A nationwide ban on the car pick-up service Uber has been issued in Germany, after a court ruling in Frankfurt found the firm to be lacking the necessary legal permits.
Drivers are unable to carry passengers who arranged the journey through the Uber smartphone app, unless they have an official permit that complies with the Passenger Transport Act, according to German newspaper Der Spiegel.
If Uber is found to be in breach of these regulations it risks a €250,000 (£198,000, $328,000) fine, while drivers could face a detention order.
The ride-sharing service had already been outlawed in Hamburg and Berlin due to passenger safety concerns, however Uber had continued to operate while the legality of the ruling was questioned.
Uber appeal expected soon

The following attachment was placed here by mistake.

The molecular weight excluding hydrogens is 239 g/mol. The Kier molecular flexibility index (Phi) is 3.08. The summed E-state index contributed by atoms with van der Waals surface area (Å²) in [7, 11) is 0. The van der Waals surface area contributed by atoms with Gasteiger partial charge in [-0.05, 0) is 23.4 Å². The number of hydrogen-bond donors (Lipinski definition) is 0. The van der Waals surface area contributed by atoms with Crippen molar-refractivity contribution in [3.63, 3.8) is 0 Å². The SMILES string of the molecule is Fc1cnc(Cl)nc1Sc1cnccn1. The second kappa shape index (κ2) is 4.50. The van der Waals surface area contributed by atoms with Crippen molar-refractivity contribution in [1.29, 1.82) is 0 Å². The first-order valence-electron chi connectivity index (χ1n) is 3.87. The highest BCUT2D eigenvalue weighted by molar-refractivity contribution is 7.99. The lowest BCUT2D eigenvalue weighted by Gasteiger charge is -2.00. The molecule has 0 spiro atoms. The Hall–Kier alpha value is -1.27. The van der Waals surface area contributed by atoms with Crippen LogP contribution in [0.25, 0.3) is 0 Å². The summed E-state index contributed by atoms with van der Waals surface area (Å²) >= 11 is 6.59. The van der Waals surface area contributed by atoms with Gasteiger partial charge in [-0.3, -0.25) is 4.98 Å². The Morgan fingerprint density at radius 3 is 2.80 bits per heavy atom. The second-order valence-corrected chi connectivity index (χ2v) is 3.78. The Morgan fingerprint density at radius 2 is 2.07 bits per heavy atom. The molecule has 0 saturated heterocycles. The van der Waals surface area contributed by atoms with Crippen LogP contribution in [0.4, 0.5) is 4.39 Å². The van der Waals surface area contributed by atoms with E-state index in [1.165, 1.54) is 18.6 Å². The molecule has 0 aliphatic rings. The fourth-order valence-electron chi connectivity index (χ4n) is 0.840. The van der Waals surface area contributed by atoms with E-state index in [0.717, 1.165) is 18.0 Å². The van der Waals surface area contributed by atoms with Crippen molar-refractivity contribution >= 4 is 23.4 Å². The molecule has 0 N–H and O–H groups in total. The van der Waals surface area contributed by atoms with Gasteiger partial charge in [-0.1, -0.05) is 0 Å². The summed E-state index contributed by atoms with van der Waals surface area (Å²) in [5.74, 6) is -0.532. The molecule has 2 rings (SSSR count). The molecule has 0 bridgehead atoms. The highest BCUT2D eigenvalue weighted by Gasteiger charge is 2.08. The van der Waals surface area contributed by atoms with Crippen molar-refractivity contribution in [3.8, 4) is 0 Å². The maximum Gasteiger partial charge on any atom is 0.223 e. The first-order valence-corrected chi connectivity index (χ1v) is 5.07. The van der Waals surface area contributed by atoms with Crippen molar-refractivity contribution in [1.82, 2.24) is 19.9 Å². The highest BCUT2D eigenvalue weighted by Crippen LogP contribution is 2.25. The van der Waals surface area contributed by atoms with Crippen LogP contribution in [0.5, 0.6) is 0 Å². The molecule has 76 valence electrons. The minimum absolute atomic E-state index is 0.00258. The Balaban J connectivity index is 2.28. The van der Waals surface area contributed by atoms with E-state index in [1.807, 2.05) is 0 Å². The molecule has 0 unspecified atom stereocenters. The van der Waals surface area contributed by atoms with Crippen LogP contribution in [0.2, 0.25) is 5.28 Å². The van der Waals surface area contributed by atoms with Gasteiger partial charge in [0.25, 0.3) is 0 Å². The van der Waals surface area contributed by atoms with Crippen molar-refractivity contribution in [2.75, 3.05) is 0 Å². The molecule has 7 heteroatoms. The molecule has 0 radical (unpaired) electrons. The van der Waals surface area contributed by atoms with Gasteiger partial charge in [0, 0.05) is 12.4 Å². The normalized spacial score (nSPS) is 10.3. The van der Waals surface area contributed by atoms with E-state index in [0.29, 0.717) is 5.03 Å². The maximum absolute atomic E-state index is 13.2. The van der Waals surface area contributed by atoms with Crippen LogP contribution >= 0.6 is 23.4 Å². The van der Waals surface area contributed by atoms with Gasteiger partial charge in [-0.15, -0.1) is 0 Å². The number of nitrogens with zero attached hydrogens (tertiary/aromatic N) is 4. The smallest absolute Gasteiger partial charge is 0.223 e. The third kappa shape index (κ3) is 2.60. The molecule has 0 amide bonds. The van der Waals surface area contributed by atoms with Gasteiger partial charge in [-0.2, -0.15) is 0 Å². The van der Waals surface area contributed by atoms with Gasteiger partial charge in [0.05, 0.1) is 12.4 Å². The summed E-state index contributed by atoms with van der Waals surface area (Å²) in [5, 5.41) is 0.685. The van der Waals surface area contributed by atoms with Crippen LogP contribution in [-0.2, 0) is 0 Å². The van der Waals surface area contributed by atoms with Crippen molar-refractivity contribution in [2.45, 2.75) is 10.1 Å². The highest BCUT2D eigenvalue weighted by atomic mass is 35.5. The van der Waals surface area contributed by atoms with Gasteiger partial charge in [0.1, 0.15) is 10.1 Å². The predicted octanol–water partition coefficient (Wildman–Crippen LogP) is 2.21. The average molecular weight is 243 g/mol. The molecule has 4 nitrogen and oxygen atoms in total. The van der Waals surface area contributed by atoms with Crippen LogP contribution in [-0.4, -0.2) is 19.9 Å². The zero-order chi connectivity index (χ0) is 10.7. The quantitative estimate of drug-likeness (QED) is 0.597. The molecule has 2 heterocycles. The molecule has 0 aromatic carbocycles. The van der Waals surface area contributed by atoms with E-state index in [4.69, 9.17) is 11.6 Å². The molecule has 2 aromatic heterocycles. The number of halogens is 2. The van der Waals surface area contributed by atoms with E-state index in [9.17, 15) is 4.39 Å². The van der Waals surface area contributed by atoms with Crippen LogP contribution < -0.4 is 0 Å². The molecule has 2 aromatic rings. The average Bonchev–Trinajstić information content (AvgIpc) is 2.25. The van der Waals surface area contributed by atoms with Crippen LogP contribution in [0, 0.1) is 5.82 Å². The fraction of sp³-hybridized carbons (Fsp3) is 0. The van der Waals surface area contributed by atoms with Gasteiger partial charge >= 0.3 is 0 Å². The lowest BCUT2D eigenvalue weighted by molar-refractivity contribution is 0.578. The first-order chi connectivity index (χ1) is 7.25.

The most recent ban will only be enforceable until an appeal is launched, which is likely to be submitted by Uber in the near future.
Germany is one of the fastest growing markets in Europe for Uber, which currently operates in Berlin, Munich, Frankfurt, Hamburg and Dusseldorf.
Last week, Uber announced that it expected its service to double in size in Germany by the end of the year, as a result of major expansion plans.
"This is a really exciting time for Uber in Germany," Fabian Nestmann, a spokesperson for Uber Germany, said at the time.
"We are getting thousands of emails every week from people all over the country who want to join the platform and we have seen tens of thousands of people all across Germany looking to use Uber to get a ride."
Uber is yet to respond to a request for comment from IBTimes UK. This article will be updated when a statement is issued.